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Editor's Corner

Friday Quick Hit: Can One Be A Sourcer And A Recruiter?


3 Comments

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In all of the hubbub about the ERE Expo going on this week down in San Diego (where I’m currently reporting from), you may have missed a piece that Maureen Sharib did over at ERE. In it, she says:

Most of your recruiters don’t really want to source and most of your sourcers don’t really want to recruit.

Trust me, I’ve thought long and hard on this one.

Each skill set requires vastly different personality types.

That’s the bottom line.

Read the entire piece over at ERE for more context. Here’s the big question for you today: can a sourcer also be a recruiter (and vice verse)?

Lance Haun is an editor at The Starr Conspiracy, a marketing agency focused on the enterprise HCM market. He spent three years as an editor at ERE Media and seven years in the recruiting and HR trenches before joining the agency. You can follow him on Twitter, circle him on Google+, check out his blog or contact him directly at lance@coug.rs.
  • John Reagan

     I can understand where the author is getting that idea, however I believe it to be a condition of the separation of the two tasks.  Having started my career in agency, I was forced to sink or swim as a full-cycle recruiter.  Honestly, I love both activities.  I love the research, finding people and reading about their experience and interests.  As well as calling them to discuss possible positions and getting to know them beyond the paper.
         There was a point, where the first type of recruiter mentioned was the only type.  It is what makes us different, unique.  I think with so much on our plates we tend to look more towards automation as well.  There are so many tasks, both in the sourcing and recruiting categories that can be partially or fully automated.  The one thing I can’t automate is talking to someone.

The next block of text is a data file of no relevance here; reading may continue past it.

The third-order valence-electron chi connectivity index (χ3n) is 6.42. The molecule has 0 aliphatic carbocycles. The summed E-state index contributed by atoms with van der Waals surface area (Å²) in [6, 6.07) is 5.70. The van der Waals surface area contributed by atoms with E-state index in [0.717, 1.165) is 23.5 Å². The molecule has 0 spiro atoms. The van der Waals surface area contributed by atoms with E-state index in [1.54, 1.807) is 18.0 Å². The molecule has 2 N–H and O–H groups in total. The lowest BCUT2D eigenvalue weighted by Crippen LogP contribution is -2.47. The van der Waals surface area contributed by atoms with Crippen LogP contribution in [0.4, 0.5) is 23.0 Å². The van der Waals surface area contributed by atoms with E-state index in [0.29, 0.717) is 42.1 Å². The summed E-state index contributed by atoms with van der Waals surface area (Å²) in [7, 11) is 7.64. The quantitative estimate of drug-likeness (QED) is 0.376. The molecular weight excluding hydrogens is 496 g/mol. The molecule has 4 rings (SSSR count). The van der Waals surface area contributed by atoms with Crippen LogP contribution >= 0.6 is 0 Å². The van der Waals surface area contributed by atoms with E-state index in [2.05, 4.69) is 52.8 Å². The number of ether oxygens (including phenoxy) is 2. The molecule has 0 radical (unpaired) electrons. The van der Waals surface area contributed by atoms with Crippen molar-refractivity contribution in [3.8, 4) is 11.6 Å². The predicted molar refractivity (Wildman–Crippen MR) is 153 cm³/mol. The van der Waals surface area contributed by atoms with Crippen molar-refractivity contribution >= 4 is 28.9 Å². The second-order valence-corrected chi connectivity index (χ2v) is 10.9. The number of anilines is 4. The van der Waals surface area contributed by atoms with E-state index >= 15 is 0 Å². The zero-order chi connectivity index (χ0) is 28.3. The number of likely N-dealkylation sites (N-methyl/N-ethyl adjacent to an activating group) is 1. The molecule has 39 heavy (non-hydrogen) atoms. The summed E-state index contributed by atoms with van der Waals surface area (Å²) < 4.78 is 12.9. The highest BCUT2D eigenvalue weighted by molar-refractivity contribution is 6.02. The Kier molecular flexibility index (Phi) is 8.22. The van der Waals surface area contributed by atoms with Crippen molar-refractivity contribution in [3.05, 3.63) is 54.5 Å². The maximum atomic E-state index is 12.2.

• http://twitter.com/tiffsterr Tiffany Felicienne

    It’s true that it is rare to find someone who is good at both sourcing and full-cycle recruiting / managing the hiring function but this is the definition of a start-up recruiter.  You have to be all things in one person.  I think some of us start-up recruiters definitely trade salary for the fun of working in a start-up but for me there is so much more than $$ that factors in.  I have a tremendous amount of respect for really good sourcers, but we don’t always have the luxury of being able to have one on the team.

  • http://booleanstrings.com/ Irina Shamaeva

    Any modern recruiter needs to have the basic sourcing skills. A recruiter needs to be able to Google a candidate (even with a common name) and to search and to send a message on LinkedIn, and to do a few more things on the Internet. 

    A “pure” sourcer needn’t be a recruiter, meaning that selling skills, being great on the phone and being a good negotiator may not be that critical. But a sourcer needs to be a people person in the sense of understanding how to communicate online, promote a brand, and make opportunities visible and attractive. That said, having all of those skills, both recruiting and sourcing, is not rare at all! :)